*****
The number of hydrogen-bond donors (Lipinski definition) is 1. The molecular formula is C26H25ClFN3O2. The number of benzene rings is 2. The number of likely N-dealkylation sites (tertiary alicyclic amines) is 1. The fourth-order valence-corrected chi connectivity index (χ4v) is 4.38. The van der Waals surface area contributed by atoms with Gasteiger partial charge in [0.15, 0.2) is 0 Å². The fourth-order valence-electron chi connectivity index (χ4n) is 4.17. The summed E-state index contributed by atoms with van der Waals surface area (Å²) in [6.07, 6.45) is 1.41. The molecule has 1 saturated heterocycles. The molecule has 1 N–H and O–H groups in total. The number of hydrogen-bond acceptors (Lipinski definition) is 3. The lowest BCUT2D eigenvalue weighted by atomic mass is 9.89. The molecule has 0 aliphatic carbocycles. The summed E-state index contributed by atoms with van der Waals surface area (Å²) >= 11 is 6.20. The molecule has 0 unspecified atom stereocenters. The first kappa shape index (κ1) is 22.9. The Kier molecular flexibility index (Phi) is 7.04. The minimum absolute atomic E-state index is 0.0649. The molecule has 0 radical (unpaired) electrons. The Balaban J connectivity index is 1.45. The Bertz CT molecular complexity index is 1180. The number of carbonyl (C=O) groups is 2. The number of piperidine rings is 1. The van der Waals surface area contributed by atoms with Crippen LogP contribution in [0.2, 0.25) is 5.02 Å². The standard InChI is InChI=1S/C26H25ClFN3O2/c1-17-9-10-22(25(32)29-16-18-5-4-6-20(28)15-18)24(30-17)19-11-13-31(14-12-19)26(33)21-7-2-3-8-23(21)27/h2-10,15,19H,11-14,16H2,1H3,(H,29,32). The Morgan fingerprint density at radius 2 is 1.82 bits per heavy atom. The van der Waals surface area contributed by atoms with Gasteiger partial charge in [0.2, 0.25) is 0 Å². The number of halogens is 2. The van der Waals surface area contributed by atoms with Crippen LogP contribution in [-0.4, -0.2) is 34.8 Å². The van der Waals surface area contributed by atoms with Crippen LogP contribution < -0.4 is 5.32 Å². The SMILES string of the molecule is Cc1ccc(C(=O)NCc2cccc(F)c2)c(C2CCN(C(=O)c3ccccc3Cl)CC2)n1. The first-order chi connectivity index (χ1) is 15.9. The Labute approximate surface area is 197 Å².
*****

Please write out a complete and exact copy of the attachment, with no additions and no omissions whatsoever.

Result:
The number of hydrogen-bond donors (Lipinski definition) is 1. The molecular formula is C26H25ClFN3O2. The number of benzene rings is 2. The number of likely N-dealkylation sites (tertiary alicyclic amines) is 1. The fourth-order valence-corrected chi connectivity index (χ4v) is 4.38. The van der Waals surface area contributed by atoms with Gasteiger partial charge in [0.15, 0.2) is 0 Å². The fourth-order valence-electron chi connectivity index (χ4n) is 4.17. The summed E-state index contributed by atoms with van der Waals surface area (Å²) in [6.07, 6.45) is 1.41. The molecule has 1 saturated heterocycles. The molecule has 1 N–H and O–H groups in total. The number of hydrogen-bond acceptors (Lipinski definition) is 3. The lowest BCUT2D eigenvalue weighted by atomic mass is 9.89. The molecule has 0 aliphatic carbocycles. The summed E-state index contributed by atoms with van der Waals surface area (Å²) >= 11 is 6.20. The molecule has 0 unspecified atom stereocenters. The first kappa shape index (κ1) is 22.9. The Kier molecular flexibility index (Phi) is 7.04. The minimum absolute atomic E-state index is 0.0649. The molecule has 0 radical (unpaired) electrons. The Balaban J connectivity index is 1.45. The Bertz CT molecular complexity index is 1180. The number of carbonyl (C=O) groups is 2. The number of piperidine rings is 1. The van der Waals surface area contributed by atoms with Crippen LogP contribution in [0.2, 0.25) is 5.02 Å². The standard InChI is InChI=1S/C26H25ClFN3O2/c1-17-9-10-22(25(32)29-16-18-5-4-6-20(28)15-18)24(30-17)19-11-13-31(14-12-19)26(33)21-7-2-3-8-23(21)27/h2-10,15,19H,11-14,16H2,1H3,(H,29,32). The Morgan fingerprint density at radius 2 is 1.82 bits per heavy atom. The van der Waals surface area contributed by atoms with Gasteiger partial charge in [0.2, 0.25) is 0 Å². The number of halogens is 2. The van der Waals surface area contributed by atoms with Crippen LogP contribution in [-0.4, -0.2) is 34.8 Å². The van der Waals surface area contributed by atoms with Crippen LogP contribution < -0.4 is 5.32 Å². The SMILES string of the molecule is Cc1ccc(C(=O)NCc2cccc(F)c2)c(C2CCN(C(=O)c3ccccc3Cl)CC2)n1. The first-order chi connectivity index (χ1) is 15.9. The Labute approximate surface area is 197 Å².